3. A nozzle construction for an ink drop writing system comprising a housing having an opening therethrough;
a nozzle having one end through which ink is emitted when applied to the other end; means for inserting said nozzle for a distance from its one end into the opening in said housing;
electromechanical transducer means having an opening therein toafford the mounting thereof on said housing, said electromechanical transducer means being polarized to expand and contact axially in response to the application of a voltage thereto;
restrictive means on said housing for securely supporting said electromechanical transducer means at its opposite axial ends; and
means .for applying voltage pulses to said electromechanical transducer means to cause it to expand and contract axially to apply axial pressures to said housing whereby said housing will constrict the size of the opening therethrough and the nozzle therein to cause drops to be formed in the stream of ink which is emitted from said housing.
4. An ink drop Writing system as recited in claim 3 wherein the electromechanical transducer means com prises a pair of piezoelectric crystals having an opening therethrough for affording the insertion of said nozzle housing therethrough, and wherein said means for supporting said electromechanical transducer means on said housing securely for applying elongating pulses thereto upon the application of voltage pulses to said electromechanical transducer means includes walls defining a flange at one end of said housing, said electromechanical means abutting said flange, and a nozzle supporting means means for attaching said nozzle supporting means to said housing and in abutting relationship with the side of electromechanical transducer means opposite to the one which is abutting said flange means.
5. A nozzle structure for emitting ink drops comprising:
tubing having one end through which ink is emitted when it is applied to the other end of said tubing;
a nozzle housing having an opening extending therethrough;
means for attaching said tubing to said housing with said one end of said tubing extending into the opening of said housing;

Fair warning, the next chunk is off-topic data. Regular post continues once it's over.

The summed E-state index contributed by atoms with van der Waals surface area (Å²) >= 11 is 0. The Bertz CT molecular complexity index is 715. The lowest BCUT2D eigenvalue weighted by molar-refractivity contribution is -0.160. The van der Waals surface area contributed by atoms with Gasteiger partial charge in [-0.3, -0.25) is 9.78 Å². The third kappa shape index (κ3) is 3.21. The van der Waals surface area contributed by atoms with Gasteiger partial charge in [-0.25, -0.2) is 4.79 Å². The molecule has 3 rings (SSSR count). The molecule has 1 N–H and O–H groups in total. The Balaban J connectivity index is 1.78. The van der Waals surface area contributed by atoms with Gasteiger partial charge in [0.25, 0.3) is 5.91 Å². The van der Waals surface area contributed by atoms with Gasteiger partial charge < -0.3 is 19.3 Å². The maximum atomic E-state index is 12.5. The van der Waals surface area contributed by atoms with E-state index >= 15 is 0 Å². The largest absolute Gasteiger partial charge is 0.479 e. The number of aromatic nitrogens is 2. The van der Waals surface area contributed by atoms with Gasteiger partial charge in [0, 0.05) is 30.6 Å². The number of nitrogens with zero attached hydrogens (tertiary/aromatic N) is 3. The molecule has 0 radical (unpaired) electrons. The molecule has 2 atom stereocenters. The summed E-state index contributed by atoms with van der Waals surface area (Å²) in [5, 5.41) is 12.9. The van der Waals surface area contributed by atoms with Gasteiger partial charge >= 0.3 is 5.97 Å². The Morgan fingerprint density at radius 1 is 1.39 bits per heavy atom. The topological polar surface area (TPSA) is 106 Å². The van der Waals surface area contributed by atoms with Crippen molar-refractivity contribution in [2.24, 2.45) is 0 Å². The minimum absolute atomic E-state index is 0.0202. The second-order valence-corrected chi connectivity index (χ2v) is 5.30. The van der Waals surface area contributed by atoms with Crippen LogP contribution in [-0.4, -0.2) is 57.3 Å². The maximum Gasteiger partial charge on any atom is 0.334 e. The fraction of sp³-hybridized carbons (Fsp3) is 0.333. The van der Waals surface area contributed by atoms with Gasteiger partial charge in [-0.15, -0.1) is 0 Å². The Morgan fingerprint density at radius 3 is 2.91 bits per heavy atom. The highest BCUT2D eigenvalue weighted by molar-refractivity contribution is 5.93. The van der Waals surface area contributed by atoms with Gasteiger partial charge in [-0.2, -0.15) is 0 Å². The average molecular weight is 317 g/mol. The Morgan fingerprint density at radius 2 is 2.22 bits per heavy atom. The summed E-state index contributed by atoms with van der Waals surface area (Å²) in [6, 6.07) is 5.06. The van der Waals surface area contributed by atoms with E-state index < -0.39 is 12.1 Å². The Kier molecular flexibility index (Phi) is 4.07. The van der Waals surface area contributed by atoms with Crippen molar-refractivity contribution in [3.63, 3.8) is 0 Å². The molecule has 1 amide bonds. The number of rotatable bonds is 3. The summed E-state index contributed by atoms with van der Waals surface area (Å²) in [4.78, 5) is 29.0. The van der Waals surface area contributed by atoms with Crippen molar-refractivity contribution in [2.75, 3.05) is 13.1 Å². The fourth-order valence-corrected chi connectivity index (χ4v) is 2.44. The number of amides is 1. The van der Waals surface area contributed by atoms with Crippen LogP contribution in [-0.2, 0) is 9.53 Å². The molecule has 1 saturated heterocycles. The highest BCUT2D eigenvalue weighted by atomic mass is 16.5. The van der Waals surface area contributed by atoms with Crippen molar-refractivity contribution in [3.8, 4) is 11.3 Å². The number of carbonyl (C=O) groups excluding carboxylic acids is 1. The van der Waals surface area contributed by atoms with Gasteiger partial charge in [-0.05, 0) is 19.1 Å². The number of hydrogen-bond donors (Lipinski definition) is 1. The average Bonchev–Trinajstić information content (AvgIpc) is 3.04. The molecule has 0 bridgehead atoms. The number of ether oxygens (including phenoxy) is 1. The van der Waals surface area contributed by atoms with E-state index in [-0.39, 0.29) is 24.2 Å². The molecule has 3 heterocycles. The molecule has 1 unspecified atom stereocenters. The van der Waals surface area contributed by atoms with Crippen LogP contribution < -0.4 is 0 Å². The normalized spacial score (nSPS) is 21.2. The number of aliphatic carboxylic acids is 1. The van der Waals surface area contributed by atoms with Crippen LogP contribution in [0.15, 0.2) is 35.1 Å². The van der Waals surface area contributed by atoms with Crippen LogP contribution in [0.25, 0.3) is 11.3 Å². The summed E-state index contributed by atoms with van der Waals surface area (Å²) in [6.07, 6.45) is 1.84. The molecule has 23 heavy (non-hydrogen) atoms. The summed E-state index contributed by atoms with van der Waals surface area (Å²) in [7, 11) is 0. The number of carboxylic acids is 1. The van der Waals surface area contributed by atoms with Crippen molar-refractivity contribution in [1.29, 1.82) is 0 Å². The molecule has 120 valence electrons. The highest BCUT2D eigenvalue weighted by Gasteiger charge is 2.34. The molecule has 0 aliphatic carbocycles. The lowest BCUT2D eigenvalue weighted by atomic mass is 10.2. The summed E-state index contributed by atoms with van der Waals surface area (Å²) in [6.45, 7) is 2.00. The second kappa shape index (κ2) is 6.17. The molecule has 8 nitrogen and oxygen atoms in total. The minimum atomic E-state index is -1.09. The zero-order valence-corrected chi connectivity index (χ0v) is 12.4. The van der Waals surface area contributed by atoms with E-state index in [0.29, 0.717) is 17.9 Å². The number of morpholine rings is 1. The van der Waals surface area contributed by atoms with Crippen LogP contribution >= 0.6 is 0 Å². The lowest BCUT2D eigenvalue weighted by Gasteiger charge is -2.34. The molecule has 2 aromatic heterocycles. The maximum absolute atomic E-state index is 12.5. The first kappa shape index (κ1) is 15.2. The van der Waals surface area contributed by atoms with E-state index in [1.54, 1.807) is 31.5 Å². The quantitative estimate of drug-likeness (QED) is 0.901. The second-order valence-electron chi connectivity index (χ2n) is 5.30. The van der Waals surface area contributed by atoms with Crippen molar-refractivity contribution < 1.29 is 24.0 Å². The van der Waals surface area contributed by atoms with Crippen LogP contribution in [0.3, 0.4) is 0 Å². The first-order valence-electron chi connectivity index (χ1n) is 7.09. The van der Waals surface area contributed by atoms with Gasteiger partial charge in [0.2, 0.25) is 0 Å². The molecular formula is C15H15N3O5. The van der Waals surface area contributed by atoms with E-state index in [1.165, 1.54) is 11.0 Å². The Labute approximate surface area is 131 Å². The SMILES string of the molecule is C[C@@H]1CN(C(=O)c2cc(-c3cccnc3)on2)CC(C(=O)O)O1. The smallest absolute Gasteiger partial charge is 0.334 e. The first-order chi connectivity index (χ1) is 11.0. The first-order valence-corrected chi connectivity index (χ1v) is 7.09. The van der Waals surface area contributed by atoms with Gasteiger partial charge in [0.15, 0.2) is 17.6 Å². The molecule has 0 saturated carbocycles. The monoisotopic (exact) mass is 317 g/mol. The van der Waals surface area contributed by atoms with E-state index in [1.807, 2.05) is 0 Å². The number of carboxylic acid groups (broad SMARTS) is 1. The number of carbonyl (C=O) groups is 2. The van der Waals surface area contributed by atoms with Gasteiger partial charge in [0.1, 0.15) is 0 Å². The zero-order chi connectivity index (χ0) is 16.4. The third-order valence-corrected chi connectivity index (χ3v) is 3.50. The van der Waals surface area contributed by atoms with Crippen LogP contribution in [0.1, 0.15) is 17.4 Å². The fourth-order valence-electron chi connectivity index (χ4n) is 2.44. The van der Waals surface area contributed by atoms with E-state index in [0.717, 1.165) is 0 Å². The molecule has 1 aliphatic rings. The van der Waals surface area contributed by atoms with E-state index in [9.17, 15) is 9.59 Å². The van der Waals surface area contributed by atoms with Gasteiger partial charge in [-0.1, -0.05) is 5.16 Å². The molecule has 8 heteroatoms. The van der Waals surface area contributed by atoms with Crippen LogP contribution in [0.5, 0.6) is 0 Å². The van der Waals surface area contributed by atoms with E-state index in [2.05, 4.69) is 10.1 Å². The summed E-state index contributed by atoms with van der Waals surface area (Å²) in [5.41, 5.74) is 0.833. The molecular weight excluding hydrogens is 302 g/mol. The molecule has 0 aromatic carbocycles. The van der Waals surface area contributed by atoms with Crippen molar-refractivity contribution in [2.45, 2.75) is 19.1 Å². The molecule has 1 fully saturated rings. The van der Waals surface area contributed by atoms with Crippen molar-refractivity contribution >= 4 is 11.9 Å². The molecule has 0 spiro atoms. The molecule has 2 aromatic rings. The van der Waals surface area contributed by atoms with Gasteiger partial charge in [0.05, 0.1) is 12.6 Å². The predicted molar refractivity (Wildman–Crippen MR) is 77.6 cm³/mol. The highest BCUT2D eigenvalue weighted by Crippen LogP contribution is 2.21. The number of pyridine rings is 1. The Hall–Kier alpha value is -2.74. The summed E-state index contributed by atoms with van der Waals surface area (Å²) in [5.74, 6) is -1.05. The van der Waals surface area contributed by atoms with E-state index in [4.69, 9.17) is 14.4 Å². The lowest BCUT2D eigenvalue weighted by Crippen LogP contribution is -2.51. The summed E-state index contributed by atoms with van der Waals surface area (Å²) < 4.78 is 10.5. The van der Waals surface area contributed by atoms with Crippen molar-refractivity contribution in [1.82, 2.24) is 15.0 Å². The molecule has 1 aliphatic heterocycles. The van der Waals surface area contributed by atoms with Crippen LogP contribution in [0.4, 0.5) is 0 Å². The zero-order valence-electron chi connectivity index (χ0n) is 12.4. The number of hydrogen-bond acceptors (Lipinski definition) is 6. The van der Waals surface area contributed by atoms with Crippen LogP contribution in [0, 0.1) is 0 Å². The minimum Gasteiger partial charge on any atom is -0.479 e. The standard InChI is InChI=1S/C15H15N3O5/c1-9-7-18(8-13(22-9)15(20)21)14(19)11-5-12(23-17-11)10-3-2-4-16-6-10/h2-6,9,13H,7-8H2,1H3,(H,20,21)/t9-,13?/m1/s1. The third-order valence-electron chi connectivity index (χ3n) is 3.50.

piezo-electric crystal means mounted on the outside of said housing, said piezo-electric means being polarized to expand and contract axially in response to the application of voltage pulses thereto;
means holding said piezo-electric means on said housing for causing said housing to expand or contract axially in response to axial expansions and contractions of said piezo-electric means whereby constricting forces are applied to said tubing within said housing; and
means for applying voltage pulses to said piezo-electric means.
6. Apparatus as recited in claim 5 wherein said piezoelectric means comprise two toroidal shaped piezo-electric crystals, and said means for holding said piezo-electric means on said housing for expanding and contracting said housing axially in response to axial expansions and contractions of said piezo-electric means includes a flange adjacent to one end of said housing against which said one side of said piezo-electric means abuts, a support bracket, said support bracket having an opening to afford insertion of the other end of said housing therethrough until it abuts the other end of said piezoelectric means, and nut means threadably mounted on said housing for holding said support bracket means in abutting relation with the other end of said piezo-electric means.
References Cited UNITED STATES PATENTS 3,281,860 10/1966 Adams et al 346- 3,334,350 8/1967 Adams 346-75 JOSEPH W. HARTARY, Primary Examiner US. Cl. X.R. 346-